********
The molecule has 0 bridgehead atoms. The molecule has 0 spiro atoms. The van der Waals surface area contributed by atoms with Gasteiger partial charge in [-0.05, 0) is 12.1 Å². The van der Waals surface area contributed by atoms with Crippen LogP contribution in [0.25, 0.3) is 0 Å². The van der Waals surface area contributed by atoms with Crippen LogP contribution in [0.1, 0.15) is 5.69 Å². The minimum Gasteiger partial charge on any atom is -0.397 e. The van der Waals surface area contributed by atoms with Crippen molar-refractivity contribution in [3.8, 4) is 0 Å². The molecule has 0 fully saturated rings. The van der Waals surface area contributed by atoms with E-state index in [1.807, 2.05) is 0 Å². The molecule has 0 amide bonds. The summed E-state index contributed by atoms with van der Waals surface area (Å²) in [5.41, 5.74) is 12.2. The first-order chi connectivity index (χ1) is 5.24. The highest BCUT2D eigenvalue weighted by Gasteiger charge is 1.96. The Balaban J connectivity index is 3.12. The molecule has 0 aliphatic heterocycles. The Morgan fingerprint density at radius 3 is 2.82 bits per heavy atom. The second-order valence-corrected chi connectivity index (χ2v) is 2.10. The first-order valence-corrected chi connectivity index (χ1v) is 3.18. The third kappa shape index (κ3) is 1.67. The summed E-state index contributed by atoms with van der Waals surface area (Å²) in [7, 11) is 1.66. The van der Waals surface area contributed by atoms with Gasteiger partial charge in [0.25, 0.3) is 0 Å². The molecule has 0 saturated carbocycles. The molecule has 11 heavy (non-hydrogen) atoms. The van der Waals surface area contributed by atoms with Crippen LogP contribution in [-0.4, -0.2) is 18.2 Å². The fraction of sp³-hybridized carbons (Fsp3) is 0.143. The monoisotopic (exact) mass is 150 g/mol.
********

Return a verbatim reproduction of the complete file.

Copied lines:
The molecule has 0 bridgehead atoms. The molecule has 0 spiro atoms. The van der Waals surface area contributed by atoms with Gasteiger partial charge in [-0.05, 0) is 12.1 Å². The van der Waals surface area contributed by atoms with Crippen LogP contribution in [0.25, 0.3) is 0 Å². The van der Waals surface area contributed by atoms with Crippen LogP contribution in [0.1, 0.15) is 5.69 Å². The minimum Gasteiger partial charge on any atom is -0.397 e. The van der Waals surface area contributed by atoms with Crippen molar-refractivity contribution in [3.8, 4) is 0 Å². The molecule has 0 fully saturated rings. The van der Waals surface area contributed by atoms with E-state index in [1.807, 2.05) is 0 Å². The molecule has 0 amide bonds. The summed E-state index contributed by atoms with van der Waals surface area (Å²) in [5.41, 5.74) is 12.2. The first-order chi connectivity index (χ1) is 5.24. The highest BCUT2D eigenvalue weighted by Gasteiger charge is 1.96. The Balaban J connectivity index is 3.12. The molecule has 0 aliphatic heterocycles. The Morgan fingerprint density at radius 3 is 2.82 bits per heavy atom. The second-order valence-corrected chi connectivity index (χ2v) is 2.10. The first-order valence-corrected chi connectivity index (χ1v) is 3.18. The third kappa shape index (κ3) is 1.67. The summed E-state index contributed by atoms with van der Waals surface area (Å²) in [7, 11) is 1.66. The van der Waals surface area contributed by atoms with Gasteiger partial charge in [0.25, 0.3) is 0 Å². The molecule has 0 saturated carbocycles. The molecule has 11 heavy (non-hydrogen) atoms. The van der Waals surface area contributed by atoms with Crippen LogP contribution in [-0.4, -0.2) is 18.2 Å². The fraction of sp³-hybridized carbons (Fsp3) is 0.143. The monoisotopic (exact) mass is 150 g/mol.